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Immunotherapy improves the prognosis of lung cancer: do we have to change intensive care unit admission and triage guidelines?

Bald heads may soon not be a sign that identifies a cancer patient receiving treatment. Indeed, therapies for cancer patients are improving dramatically leading to increased survival rates, and most are associated with a different toxicity profile. Recently, antibody-based therapy has transformed the therapeutic landscape and biology of non-small cell lung cancer (NSCLC) and other solid tumors. This may also reshuffle the playing cards for an intensive care unit (ICU) admission policy due to improved outcomes. In November 2016, the results of the KEYNOTE-024 trial showed for the first time the superiority of immunotherapy over chemotherapy as first-line treatment for NSCLC [1]. In this phase 3 trial, a humanized monoclonal antibody (mAb) against programmed death 1 (PD-1) was tested in patients who had previously untreated advanced NSCLC. The clinical trial was stopped by the safety monitoring committee on the basis of substantial clinical benefit of immunotherapy, and patients remaining in the chemotherapy group were switched to receive immunotherapy.

Immunotherapy with immune checkpoint inhibitors has ushered in a new chapter in the treatment of solid tumors. In place of directly targeting cancer cells, these drugs stimulate immune cells to enhance the host immune response against cancer. Two classes of immune checkpoint inhibitors with blocking antibodies have demonstrated a high level of antitumor activity in a variety of malignancies: (i) anti-cytotoxic T-lymphocyte antigen-4 antibodies (not yet approved in NSCLC); and (ii) inhibitors of PD-1 (nivolumab, atezolizumab, and pembrolizumab)—all established second-line therapeutic options for patients with metastatic NSCLC [2].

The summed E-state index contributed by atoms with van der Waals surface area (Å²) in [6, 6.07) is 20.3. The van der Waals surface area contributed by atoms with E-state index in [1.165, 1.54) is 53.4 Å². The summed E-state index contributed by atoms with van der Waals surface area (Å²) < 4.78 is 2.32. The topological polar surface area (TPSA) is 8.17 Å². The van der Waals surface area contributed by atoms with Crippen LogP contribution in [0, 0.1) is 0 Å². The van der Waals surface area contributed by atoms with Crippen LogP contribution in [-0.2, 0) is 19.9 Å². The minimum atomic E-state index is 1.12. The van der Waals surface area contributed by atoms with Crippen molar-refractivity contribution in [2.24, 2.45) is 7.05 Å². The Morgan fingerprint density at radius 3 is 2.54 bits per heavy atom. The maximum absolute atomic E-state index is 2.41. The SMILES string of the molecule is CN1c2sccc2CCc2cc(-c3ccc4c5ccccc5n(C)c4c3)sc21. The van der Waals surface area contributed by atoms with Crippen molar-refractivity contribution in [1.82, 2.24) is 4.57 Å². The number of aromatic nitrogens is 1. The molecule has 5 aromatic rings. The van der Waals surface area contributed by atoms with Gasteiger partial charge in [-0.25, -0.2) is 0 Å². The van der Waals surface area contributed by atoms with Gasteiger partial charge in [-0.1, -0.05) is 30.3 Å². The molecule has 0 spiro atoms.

Antibody-based therapy in NSCLC is a therapeutic breakthrough—the first mAb was approved only a decade ago [3]. It is difficult to predict lung cancer mortality because new mAb therapeutic options continue to emerge and improve survival for patients. When a clinical trial is completed in lung cancer, the overall survival may change due to innovative immunotherapy, making previous results obsolete overnight. Indeed, the development of immunotherapy and combinations for lung cancer causes triage criteria for admission into the ICU to be in constant flux. We believe that we have entered a time when triage criteria based on lung cancer prognosis will be almost impossible to define for the ICU clinician. Consequently, ICU admissions will have to be determined by high-quality consultation between the intensivist and thoracic-oncologist to define prognosis and appropriate treatment goals. Intensivists should note that the prognosis and survival for lung cancer will be transformed by this mAb immunotherapy revolution.



Intensive care unit


Monoclonal antibody


Non-small cell lung cancer


Programmed death 1


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AG, KLR, and NHV contributed equally to the preparation of this manuscript. All authors read and approved the final manuscript.

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AG is an intensivist, specializing in respiratory diseases; KLR is a thoracic-oncologist, specializing in lung cancer; NHV is a researcher in biology, specializing in immunotherapies.

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The authors declare that they have no competing interests.

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Correspondence to Antoine Guillon.

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Guillon, A., Reckamp, K.L. & Heuzé-Vourc’h, N. Immunotherapy improves the prognosis of lung cancer: do we have to change intensive care unit admission and triage guidelines?. Crit Care 21, 18 (2017).

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